So how can you snack mindfully, so that you won't overindulge? Harvard Health Publishing recommends several strategies, starting with shopping using a list and thinking about what you put into your grocery cart. Eating regularly to control your hunger may reduce the chance that you'll impulsively eat when you're ravenous. Appreciate your food, eat slowly, and savor the experience with all your senses.

Less processed food

Processed food is convenient and often tasty. It's tidily packaged, like energy bars or instant noodles in cups. You can buy it in bulk to save money without worrying about spoilage. However, processed food also contains ingredients you may be trying to reduce in your diet, like saturated fat, excess salt, and refined sugar (via Medical News Today). This type of convenience food often lacks the beneficial fiber and nutrients contained in fresh, whole foods like fruits and vegetables. Processed food can lead to unwanted issues like weight gain, heart disease, and cerebrovascular disorders. A study published in The BMJ found that consuming more than four servings daily of ultra-processed foods was associated with a 62% increased risk for all cause mortality.

Cutting back on processed food might seem like you're giving up some of your favorite snack items. However, there may be homemade replacements that you prefer once you've tried them. For example, if you make your own granola bars, you can customize the ingredients according to your personal preference. You can even boost the nutritional value by adding ingredients like quinoa (via Healthline).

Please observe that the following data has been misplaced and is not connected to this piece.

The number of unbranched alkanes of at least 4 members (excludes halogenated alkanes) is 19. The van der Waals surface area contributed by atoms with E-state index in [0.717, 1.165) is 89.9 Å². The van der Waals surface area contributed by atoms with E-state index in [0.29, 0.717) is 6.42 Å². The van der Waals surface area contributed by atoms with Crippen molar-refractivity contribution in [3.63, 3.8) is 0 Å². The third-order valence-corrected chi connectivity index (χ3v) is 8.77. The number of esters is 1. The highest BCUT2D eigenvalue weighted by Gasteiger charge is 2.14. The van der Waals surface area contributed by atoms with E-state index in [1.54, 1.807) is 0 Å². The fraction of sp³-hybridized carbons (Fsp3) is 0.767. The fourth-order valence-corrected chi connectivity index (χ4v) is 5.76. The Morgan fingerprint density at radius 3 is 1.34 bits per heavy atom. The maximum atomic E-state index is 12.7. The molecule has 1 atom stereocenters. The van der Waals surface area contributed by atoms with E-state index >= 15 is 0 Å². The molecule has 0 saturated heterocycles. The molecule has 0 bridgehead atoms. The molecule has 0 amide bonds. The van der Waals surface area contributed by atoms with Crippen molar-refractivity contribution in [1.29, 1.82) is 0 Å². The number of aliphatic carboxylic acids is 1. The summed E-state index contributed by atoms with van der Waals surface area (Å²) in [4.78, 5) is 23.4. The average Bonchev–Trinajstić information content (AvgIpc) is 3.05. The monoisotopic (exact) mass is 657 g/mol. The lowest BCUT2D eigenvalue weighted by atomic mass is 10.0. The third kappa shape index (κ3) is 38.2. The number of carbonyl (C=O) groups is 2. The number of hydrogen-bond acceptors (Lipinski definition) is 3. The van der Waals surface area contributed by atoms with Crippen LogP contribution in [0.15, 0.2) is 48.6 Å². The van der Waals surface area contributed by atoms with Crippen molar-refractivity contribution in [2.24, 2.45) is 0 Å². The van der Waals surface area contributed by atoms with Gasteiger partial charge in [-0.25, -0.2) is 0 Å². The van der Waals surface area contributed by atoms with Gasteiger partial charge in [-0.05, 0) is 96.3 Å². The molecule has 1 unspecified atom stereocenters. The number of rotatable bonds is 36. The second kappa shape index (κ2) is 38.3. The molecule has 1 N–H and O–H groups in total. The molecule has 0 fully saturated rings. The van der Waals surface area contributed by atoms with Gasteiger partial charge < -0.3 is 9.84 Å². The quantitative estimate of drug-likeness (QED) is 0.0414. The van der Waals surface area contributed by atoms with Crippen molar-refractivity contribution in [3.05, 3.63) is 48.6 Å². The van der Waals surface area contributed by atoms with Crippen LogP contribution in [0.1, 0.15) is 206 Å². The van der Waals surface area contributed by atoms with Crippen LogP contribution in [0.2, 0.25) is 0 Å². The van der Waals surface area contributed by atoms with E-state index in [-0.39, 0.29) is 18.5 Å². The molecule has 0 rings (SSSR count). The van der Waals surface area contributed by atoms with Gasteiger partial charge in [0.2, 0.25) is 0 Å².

Healthy fats

Dietary fat isn't all bad — in fact, some of it is necessary to absorb certain vitamins (via MedlinePlus). Unsaturated fat is the kind you can safely include in your diet, according to the National Institutes of Health (NIH). Oils like peanut, canola, safflower, olive, and soybean are liquid at room temperature and contain unsaturated fat.

Omega-3 polyunsaturated fatty acids (n-3 PUFAs) may reduce the risk of adverse cardiovascular events, according to a study published in Journal of Atherosclerosis and Thrombosis. The study indicates that n-3 PUFAs help your blood vessel lining function better. They also reduce vascular inflammation, reduce lipid accumulation, and recruit immune cells called macrophages to slow the build up of arterial plaque. Intake of n-3 PUFAs may lower blood levels of a protein called beta-amyloid, which forms the brain clumps characteristic of Alzheimer's disease (via Harvard Health Publishing). The NIH lists cancer, Alzheimer's disease, and age-related macular degeneration as diseases that n-3 PUFAs may offer some protection against.

While you can take an omega-3 supplement, researchers indicate that it's better to obtain these healthy fats from food sources. This enables you to access the additional nutrients found in the food but not in the supplements. Walnuts are a good source of n-3 PUFAs, as are types of cold-water fish like tuna and salmon. If these aren't your favorite snack choices, the NIH suggests looking for other foods that are fortified with omega-3 fatty acids, such as certain types of yogurts, eggs, soy beverages, or juices.

Fewer calories

Age-related muscle loss and reduced physical activity are two reasons people need fewer calories as they get older (via Healthline). However, your nutrient needs are just as high as they were when you were younger — or even higher — making it important not to squander snack calories on nutritionally lacking choices. According to WebMD, your caloric requirements decrease after age 50, and are dependent on your activity level. For women, WebMD recommends daily caloric limits of 1,600 (sedentary), 1,800 (moderately active), and 2,000-2,200 (active). For men, those daily recommended limits are 2,000 (sedentary), 2,200-2,400 (moderately active), and 2,400-2,800 (active).